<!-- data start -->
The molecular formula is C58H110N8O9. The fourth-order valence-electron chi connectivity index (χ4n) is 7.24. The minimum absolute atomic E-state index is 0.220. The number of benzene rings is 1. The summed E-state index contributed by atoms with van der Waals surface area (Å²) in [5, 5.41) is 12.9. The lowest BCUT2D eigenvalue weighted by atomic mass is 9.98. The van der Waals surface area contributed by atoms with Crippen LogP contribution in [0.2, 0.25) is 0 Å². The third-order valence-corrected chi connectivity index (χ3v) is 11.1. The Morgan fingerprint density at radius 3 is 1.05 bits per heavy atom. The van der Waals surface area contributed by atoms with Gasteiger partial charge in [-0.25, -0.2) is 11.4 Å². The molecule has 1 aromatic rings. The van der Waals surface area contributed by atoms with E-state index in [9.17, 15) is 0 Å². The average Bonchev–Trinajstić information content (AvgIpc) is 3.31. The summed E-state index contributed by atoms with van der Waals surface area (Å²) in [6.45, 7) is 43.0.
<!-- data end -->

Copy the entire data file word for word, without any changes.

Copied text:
The molecular formula is C58H110N8O9. The fourth-order valence-electron chi connectivity index (χ4n) is 7.24. The minimum absolute atomic E-state index is 0.220. The number of benzene rings is 1. The summed E-state index contributed by atoms with van der Waals surface area (Å²) in [5, 5.41) is 12.9. The lowest BCUT2D eigenvalue weighted by atomic mass is 9.98. The van der Waals surface area contributed by atoms with Crippen LogP contribution in [0.2, 0.25) is 0 Å². The third-order valence-corrected chi connectivity index (χ3v) is 11.1. The Morgan fingerprint density at radius 3 is 1.05 bits per heavy atom. The van der Waals surface area contributed by atoms with Gasteiger partial charge in [-0.25, -0.2) is 11.4 Å². The molecule has 1 aromatic rings. The van der Waals surface area contributed by atoms with E-state index in [9.17, 15) is 0 Å². The average Bonchev–Trinajstić information content (AvgIpc) is 3.31. The summed E-state index contributed by atoms with van der Waals surface area (Å²) in [6.45, 7) is 43.0.